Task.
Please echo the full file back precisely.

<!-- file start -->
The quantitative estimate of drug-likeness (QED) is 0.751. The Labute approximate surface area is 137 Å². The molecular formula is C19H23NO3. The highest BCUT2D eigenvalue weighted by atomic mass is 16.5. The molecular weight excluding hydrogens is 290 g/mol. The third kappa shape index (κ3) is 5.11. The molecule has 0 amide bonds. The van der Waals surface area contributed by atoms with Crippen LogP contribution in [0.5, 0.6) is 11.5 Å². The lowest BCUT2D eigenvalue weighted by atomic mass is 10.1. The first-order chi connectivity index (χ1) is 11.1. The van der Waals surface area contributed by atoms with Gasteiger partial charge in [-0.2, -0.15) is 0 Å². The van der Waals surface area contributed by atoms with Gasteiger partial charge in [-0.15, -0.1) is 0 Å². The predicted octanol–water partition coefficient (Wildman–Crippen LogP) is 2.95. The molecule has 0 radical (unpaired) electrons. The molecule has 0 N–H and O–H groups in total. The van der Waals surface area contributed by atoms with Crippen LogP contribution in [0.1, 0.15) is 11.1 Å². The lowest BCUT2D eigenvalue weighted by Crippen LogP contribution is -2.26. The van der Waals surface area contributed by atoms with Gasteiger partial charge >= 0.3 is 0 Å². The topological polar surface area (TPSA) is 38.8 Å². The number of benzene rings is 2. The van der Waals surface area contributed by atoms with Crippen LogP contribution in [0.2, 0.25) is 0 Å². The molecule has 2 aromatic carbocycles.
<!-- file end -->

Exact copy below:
The quantitative estimate of drug-likeness (QED) is 0.751. The Labute approximate surface area is 137 Å². The molecular formula is C19H23NO3. The highest BCUT2D eigenvalue weighted by atomic mass is 16.5. The molecular weight excluding hydrogens is 290 g/mol. The third kappa shape index (κ3) is 5.11. The molecule has 0 amide bonds. The van der Waals surface area contributed by atoms with Crippen LogP contribution in [0.5, 0.6) is 11.5 Å². The lowest BCUT2D eigenvalue weighted by atomic mass is 10.1. The first-order chi connectivity index (χ1) is 11.1. The van der Waals surface area contributed by atoms with Gasteiger partial charge in [-0.2, -0.15) is 0 Å². The van der Waals surface area contributed by atoms with Gasteiger partial charge in [-0.15, -0.1) is 0 Å². The predicted octanol–water partition coefficient (Wildman–Crippen LogP) is 2.95. The molecule has 0 radical (unpaired) electrons. The molecule has 0 N–H and O–H groups in total. The van der Waals surface area contributed by atoms with Crippen LogP contribution in [0.1, 0.15) is 11.1 Å². The lowest BCUT2D eigenvalue weighted by Crippen LogP contribution is -2.26. The van der Waals surface area contributed by atoms with Gasteiger partial charge >= 0.3 is 0 Å². The topological polar surface area (TPSA) is 38.8 Å². The number of benzene rings is 2. The van der Waals surface area contributed by atoms with Crippen LogP contribution in [0.2, 0.25) is 0 Å². The molecule has 2 aromatic carbocycles.